The Senator movie house in Northeast Washington was resurrected last month, revived by zealous community residents anxious to pump life into their struggling commercial sector.
With the reopening of the theater, Ward 7 residents will have family movies available locally for the first time in seven years.
Shut down by vandalism, the black, inner-city, family theater at 3950 Minnesota Ave. NE was reopened Nov. 30 under a unique agreement reached by the District government, theater management and neighbors.
Under the agreement, Rudolph Johnson Jr., who leases the property from K-B Theaters, has agreed not to show X-rated or sexually explicit films.
A community review board will be formed to screen all films. The board will include a Sixth District police sergeant, a minister, an advisory neighborhood commissioner and various civic leaders.
Johnson hired Southeast businessman Perrin Carr Jr. and Leland Nelson, both Northeast residents, to manage the day-to-day operations of the theater. Neighbors will help monitor conduct, and management will have the right "to eject from the premises those persons who persist in disorderly conduct, (including drinking, fighting, destruction of property," the agreement says.
The agreement came after a week-long dispute that closed the reopened theater for three days and threatened its future.
The theater originally reopened on Nov. 23 with the premiere of "Tongue," an X-rated, black film billed as "sex with soul." Johnson -- the producer of the film -- said he scheduled it to help recoup production costs. Former business associates had assured him, he said, that Northeast neighbors and city government would not object to the film.
But neighbors protested immediately and city officials temporarily revoked Johnson's license for showing an X-rated movie in a restricted commerical zone.
Following the signing of the agreement, "Tongue," was replaced by "Treasure Island," and two R-rated horrow shows for which tickets were sold at a cost of $2 for children and $3 for adults to see.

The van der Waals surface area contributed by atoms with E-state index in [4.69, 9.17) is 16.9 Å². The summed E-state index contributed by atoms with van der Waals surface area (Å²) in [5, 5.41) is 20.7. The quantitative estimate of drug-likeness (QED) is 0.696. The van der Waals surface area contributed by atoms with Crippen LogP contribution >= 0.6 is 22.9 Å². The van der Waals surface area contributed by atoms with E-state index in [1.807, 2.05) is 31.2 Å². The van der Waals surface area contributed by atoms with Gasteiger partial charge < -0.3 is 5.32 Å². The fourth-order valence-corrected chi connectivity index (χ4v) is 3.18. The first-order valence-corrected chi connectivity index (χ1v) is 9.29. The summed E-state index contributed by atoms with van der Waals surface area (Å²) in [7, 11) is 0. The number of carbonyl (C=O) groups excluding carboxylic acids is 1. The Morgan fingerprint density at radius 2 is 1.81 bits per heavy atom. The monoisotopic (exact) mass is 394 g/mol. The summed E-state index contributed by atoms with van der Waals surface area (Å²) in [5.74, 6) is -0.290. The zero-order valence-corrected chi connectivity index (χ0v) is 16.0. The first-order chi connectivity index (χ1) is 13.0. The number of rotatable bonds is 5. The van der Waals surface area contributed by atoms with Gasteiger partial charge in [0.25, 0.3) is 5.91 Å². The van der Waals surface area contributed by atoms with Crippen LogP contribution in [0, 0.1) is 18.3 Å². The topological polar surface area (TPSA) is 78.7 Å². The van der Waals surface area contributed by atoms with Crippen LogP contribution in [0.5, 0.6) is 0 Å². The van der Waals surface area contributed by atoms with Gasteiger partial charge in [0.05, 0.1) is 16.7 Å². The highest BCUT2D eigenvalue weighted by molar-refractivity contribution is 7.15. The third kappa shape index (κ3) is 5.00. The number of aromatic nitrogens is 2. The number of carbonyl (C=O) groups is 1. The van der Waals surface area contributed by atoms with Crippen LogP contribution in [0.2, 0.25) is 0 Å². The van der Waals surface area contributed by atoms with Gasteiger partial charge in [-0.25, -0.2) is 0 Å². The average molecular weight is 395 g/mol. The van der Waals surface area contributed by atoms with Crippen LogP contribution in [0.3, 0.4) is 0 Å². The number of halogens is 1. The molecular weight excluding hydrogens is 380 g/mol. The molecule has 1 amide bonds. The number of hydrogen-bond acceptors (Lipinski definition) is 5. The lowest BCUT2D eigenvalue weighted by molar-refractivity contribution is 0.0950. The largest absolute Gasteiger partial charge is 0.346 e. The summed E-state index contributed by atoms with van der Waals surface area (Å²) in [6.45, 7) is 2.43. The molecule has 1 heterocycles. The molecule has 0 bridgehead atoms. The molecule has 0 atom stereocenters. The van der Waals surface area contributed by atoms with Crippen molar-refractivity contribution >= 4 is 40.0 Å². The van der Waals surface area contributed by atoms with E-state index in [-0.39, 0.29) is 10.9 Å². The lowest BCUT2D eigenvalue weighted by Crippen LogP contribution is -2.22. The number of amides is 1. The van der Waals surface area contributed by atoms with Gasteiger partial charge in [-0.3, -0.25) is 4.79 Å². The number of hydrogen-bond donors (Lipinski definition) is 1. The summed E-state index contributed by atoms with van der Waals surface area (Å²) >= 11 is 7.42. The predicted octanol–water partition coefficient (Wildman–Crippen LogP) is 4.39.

Last week, flanked by neighborhood residents gathered outside the theater, Ward 7 council member Willie Hardy assured the theater management that the movie house was now there to stay.
"Now that we have such a good agreement, we're on the right road," Hardy said enthusiastically. "We're working together and we will support the theater. We want it and need it."
As Hardy spoke, a few neighbors in the crowd eagerly requested a showing of "Star Trek."
"Put 'star Trek' on the (film) list. Put pressure on him for 'Star Trek,'" a neighbor piped up.
Nathaniel Todd, a Northeast resident who joined other community members in picketing the theater before its focus changed, said, "It's my personal feeling that the community will support the respectable movies."
Commenting on the appeal of rock movies, like "The Rose" and Saturday Night Fever," Todd said, "The kids today are rock fans and disco fans and they go where those things are."
In previous years, the Senator was one of 75 District theaters -- and 11 black theaters -- that rocked with the showing of first-run musicals and realistic dramas being turned out by Hollywood.
Over the years, 38 of the movie houses succumbed to a combination of urban flight, a downturn in movie-making and television. Black areas, like Ward 7 with its potpourri of low- and moderate-income housing and large youth populations, were most severely hit.
After the riots of the late '60s, movie theaters fled black, inner-city neighborhoods all across the country, Johnson noted. A native of Trenton, N.J., Johnson said he has lived and produced films in Europe for the past 25 years and currently lives in Paris.
Johnson plans to reopen 10 inner-city theaters in major black communities across the U.S. in cities such as New York, Chicago and Cleveland. He said the business venture is backed by his wealthy, French wife Jacqueline -- a tall, elegant woman who stood nearby wrapped in a full-length mink coat.
Referring to movie houses as "community centers," Johnson said, the Senator "is the most important thing in the city. Close up a center and you can close up the whole area."
Gerald Evans, Johnson's business associate, said the reopening of the other theaters is dependent on the financial success of the Senator.
More than $50,000 in renovation has been spent on the theater to put on a new roof, repair the boiler and recover some of the seats, Evans said.